Argentina braces for massive 'silent' march to protest prosecutor's death

One month after public prosecutor Alberto Nisman was found dead in his home, thousands plan to turn out in anger over the lack of progress in the case. Mr. Nisman died the day before testifying against the government in a 1994 case. 

Rodrigo Abd/Associated Press
Men walk pass posters that read in Spanish 'Demand justice to justice,' in reference to a march organized by federal prosecutors demanding justice after the death of special prosecutor Alberto Nisman a month ago, in Buenos Aires, Argentina, last week.

Hundreds of thousands of Argentines across the country are expected to march silently this evening to draw attention to the nation’s troubled justice system, one month to the day after the mysterious death of public prosecutor Alberto Nisman.

“The silence signifies the peace we need as a society and that we need as investigators looking for the truth,” Guillermo Marijuan, who is organizing the march along with other public prosecutors, told La Nacion, a local newspaper.

Argentina has been swept up by the murky details surrounding Mr. Nisman. He died from a gunshot wound in his apartment the night before he was to testify against the government for allegedly covering up Iranian involvement in an unsolved 1994 terrorist attack on a Jewish community center here.

His death has highlighted deep political rifts within the country as well as distrust in the justice system. Questions have emerged over the professionalism of the investigation, including potential contamination of the crime scene and how certain evidence was initially overlooked – including a draft warrant seeking the president’s arrest that was found in a trash can in Nisman's apartment.

“One thing people have taken from this crisis is that the justice system needs an overhaul,” says Maria Esperanza Casullo, a political scientist at the Argentina’s National University at Rio Negro.

Public opinion of Argentina's judicial system lands it toward the bottom of regional rankings, just ahead of impunity-plagued Mexico. Only about 37 percent of Argentines say they have confidence that guilty individuals will be punished, according to 2014 data from Vanderbilt University’s Latin American Public Opinion Project’s AmericasBarometer. That is in part because of a long history of political and executive pressure on judges and prosecutors in Argentina, says Pablo Secchi, head of Argentina’s chapter of Transparency International, Poder Ciudadano.

“The risk is that citizens don’t feel like the system serves them,” Mr. Secchi says. “Impunity allows corruption and weak institutions to flourish.”

Indeed, Bernardo Minskas, sitting at a lunch counter in Buenos Aires on a recent afternoon, munching on fried pork milenesa and French fries and watching the latest news, is skeptical anything will get done. "How can we expect this [Nisman] case to be resolved if we can’t even solve the case that got him killed?” he asks.

He's referring to the 1994 bombing of the Argentine Israelite Mutual Association (AMIA) community center, which killed 85 people and injured more than 300. Mr. Minskas says he’s following developments in Nisman’s case, but can’t help but wonder if “in 20 years, this too will still be unresolved.”

“For me, this is bigger than Nisman,” says Kathia Carvalhais, walking her dogs in a crowded park. “I have friends who are prosecutors and I fear for them.” She plans to attend tonight’s march, but won’t go near the heart of the event. “I think it could get violent,” Ms. Carvalhais says.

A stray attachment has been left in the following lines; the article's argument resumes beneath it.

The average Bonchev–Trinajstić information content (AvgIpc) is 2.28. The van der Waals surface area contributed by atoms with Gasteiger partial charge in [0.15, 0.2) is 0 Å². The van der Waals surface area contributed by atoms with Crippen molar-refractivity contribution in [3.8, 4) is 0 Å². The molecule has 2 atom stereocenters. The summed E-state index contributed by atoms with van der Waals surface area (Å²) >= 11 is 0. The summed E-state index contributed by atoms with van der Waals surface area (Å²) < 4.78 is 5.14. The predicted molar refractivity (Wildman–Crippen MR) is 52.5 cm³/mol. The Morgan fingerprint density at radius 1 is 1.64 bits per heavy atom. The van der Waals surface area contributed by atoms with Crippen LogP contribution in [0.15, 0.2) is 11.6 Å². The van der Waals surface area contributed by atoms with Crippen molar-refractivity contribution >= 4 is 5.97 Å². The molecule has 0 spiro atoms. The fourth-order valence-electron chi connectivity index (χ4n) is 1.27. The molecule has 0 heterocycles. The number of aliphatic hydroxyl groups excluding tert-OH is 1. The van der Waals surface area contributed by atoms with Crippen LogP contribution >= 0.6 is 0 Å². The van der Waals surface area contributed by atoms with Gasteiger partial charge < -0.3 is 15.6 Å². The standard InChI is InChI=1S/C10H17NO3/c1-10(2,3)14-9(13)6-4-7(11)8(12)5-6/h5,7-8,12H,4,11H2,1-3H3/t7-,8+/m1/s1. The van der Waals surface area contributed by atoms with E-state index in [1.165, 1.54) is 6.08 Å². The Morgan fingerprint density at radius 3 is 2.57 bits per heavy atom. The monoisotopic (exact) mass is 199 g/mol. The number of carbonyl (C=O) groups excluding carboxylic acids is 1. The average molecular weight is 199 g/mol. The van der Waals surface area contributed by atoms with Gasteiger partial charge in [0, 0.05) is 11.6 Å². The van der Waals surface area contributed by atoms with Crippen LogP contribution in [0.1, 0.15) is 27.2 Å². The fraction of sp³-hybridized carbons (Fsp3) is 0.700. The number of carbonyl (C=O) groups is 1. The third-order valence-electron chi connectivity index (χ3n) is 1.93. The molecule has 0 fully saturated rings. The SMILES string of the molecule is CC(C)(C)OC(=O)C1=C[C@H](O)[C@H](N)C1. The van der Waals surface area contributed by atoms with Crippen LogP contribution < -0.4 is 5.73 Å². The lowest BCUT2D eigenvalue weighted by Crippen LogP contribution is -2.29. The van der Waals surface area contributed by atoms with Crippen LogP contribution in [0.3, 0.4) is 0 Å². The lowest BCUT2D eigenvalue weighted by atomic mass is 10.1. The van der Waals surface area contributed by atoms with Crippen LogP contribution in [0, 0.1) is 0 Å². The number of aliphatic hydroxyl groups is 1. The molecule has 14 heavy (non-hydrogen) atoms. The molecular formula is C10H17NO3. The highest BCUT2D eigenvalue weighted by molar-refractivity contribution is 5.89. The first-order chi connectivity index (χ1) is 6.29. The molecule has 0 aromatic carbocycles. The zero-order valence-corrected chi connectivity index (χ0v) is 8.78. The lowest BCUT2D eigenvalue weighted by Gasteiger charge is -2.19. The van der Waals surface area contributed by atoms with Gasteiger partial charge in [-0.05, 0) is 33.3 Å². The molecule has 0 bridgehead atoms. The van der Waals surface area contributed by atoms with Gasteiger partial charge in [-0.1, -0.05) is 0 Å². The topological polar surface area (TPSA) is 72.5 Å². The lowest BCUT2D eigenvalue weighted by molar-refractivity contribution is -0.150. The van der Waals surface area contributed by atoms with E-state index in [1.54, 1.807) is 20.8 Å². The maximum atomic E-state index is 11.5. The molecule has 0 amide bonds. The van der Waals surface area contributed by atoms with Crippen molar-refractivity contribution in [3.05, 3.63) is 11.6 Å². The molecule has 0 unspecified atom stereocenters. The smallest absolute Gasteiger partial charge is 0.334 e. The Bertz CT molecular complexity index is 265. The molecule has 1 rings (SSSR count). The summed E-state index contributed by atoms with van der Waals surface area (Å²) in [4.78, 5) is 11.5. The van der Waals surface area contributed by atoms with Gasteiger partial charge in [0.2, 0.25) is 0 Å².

Last week, a four-person team of prosecutors was assigned to pick up where Nisman left off on his investigation of the AMIA bombing. A separate prosecutor, Gerardo Pollicita, chose to move forward with Nisman’s allegations against the government, formally accusing President Kirchner of involvement in a cover-up.

That's put her government squarely on the defensive.

“The Argentine people should know that we’re talking about a vulgar lie … of a strategy of political destabilization and the biggest judicial coup in the history of Argentina to cover up for the real perpetrators of the crime,” Cabinet Chief Jorge Capitanich said Friday.

Tonight’s main march, in the capital, will travel the short distance from Congress to the Plaza de Mayo, stopping directly in front of the Casa Rosada, the executive mansion. Kirchner has made oblique references to the march, saying last week that “They always like the silence. You know why? Because they have nothing to say or because they can’t say what they think.”

Participants may not carry political signs or banners, and Security Secretary Sergio Berni announced Tuesday that police officers surrounding the march route won’t have weapons in order to avoid any possible provocations. In addition to judges and lawyers, high-profile opposition politicians have said they will join the march, as well as family members who lost loved ones in the 1994 bombing. Not all of Nisman's colleagues are on board with the march, however, with some referring to participation as unethical. 

Smaller gatherings are expected to take place in more than 20 cities across Argentina as well as in 13 countries.

“Try to imagine an attorney general in the United States going to the public and saying ‘the system is broken and we need to fix it. Come march with me,” says Ms. Esperanza Casullo, the political scientist, referring to the fact that an attorney general for Buenos Aires is an organizer. “This is historic.”

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